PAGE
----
Recently, a man and his son came into the library to renew their library cards. The son mentioned that he was re-enrolling in college. He knew the library would be a good place to study.
Once their cards were renewed the father asked, “We haven’t been here in a while, what’s new?”
I replied: “Well, we have added more computers upstairs so there is hardly any wait time. Our free Wi-Fi is so good, there is no doubt our neighbors are stealing it. We have added a new teen section, and new study rooms. The second floor now features a rotating local artist exhibit and outside we planted a prairie garden. We allow you to download audiobooks to your mp3 player, and e-books to your eReader. We are slowly building a collection of video games. The card gives you access to materials and services at all 78 libraries in our consortium."
They were both stunned and asked, “Really?”
“Yes," I replied. "And you can also access websites and databases through our website. Mango Language allows you to learn a language interactively online for free.”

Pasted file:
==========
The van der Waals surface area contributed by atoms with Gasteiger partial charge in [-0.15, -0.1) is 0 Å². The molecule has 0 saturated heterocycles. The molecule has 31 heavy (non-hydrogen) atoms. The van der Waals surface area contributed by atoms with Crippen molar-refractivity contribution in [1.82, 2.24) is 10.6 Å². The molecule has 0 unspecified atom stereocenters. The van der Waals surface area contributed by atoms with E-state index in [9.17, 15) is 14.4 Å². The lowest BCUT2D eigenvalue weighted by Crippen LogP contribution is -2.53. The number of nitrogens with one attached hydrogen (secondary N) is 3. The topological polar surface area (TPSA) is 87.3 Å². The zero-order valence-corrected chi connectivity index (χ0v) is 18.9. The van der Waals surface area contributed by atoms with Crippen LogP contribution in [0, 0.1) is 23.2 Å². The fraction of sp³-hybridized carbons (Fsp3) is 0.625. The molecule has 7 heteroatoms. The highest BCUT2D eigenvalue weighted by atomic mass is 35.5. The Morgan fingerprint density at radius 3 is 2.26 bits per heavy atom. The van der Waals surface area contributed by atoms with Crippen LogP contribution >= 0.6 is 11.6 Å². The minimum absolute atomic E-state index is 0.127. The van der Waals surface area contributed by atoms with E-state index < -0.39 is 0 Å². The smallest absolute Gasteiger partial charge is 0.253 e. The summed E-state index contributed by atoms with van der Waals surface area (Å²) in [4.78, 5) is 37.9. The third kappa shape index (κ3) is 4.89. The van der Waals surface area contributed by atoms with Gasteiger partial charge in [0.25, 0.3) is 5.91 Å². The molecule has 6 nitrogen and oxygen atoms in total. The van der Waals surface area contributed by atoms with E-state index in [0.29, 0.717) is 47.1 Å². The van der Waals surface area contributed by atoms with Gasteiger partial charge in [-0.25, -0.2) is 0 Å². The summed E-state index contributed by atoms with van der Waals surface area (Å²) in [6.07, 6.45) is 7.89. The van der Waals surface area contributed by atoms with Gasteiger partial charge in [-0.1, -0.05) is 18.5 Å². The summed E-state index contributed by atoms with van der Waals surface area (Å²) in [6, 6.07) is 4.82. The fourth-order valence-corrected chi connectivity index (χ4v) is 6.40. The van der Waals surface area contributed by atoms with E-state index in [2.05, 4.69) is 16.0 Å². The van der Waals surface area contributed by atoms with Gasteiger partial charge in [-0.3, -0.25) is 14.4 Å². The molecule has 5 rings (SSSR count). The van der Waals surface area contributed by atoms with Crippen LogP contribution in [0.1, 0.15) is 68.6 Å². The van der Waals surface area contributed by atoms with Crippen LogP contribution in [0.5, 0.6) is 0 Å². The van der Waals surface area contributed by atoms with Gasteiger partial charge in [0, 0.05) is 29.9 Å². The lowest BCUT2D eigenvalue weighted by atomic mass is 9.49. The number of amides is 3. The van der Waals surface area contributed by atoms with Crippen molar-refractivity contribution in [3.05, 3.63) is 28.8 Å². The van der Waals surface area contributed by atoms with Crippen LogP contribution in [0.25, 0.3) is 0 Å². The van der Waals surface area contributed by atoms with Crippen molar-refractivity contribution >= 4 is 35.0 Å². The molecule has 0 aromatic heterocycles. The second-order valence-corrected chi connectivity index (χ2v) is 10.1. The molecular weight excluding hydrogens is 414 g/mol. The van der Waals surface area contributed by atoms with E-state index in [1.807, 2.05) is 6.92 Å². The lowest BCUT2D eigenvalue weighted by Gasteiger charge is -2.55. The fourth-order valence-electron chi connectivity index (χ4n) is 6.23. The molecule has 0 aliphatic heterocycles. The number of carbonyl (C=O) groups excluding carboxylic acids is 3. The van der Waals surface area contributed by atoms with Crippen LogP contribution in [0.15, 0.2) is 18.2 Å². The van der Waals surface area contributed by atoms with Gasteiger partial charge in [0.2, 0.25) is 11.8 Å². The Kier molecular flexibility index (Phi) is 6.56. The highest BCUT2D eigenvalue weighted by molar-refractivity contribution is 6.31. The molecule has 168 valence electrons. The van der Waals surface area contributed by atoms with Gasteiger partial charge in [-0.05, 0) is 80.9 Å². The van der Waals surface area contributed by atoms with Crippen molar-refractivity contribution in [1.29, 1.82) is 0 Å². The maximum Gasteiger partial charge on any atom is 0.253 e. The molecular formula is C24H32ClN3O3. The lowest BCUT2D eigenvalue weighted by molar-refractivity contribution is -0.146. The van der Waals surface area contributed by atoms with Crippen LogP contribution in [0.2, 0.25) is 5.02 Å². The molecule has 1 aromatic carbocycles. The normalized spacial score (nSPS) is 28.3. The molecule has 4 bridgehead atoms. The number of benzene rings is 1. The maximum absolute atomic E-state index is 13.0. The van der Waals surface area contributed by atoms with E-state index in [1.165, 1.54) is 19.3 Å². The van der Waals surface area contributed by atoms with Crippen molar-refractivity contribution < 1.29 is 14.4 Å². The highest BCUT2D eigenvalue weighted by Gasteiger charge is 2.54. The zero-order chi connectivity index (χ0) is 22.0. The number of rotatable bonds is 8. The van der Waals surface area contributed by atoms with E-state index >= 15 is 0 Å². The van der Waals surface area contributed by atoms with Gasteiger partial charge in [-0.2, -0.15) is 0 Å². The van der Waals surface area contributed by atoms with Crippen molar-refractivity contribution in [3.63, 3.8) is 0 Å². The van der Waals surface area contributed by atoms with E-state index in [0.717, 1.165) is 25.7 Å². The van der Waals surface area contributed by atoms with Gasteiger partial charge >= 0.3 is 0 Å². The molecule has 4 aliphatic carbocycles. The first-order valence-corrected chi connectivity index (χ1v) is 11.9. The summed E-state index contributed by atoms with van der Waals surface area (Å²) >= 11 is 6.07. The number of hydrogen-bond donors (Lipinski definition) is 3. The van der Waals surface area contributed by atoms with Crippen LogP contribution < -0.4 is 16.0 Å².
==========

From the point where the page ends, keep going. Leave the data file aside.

“We also have four eReaders you can check out, and have instruction sheets to get books for all brands of eReaders upstairs.”
“We didn’t know you did all that,” they said. They also checked out an eReader before they went on their way.
This is a conversion I frequently have. No matter how many fliers we put up, or newsletters we send out, some people still see the library only as a building with books and a clean public restroom. We are in no way paving the way for new technologies, and you should not expect us to. However, we do know the difference between Twitter and Instagram. Libraries are a reflection of their community. We take pride not only in being a quiet place to study, but a place that keeps up with trends and makes knowledge personal and accessible by incorporating new technologies. Most importantly, we are proud to meet the needs of our community and patrons.
We are still a building with books and free access to computers and the internet, but we have done much to move into the 21st century. If you would like to see for yourself. feel free to stop by and ask. We can be found on Twitter @westchesterlib, Instagram (westchesterlibrary), Facebook and Pinterest, too.
Bryan Lipinski is a circulation clerk at the Westchester Public Library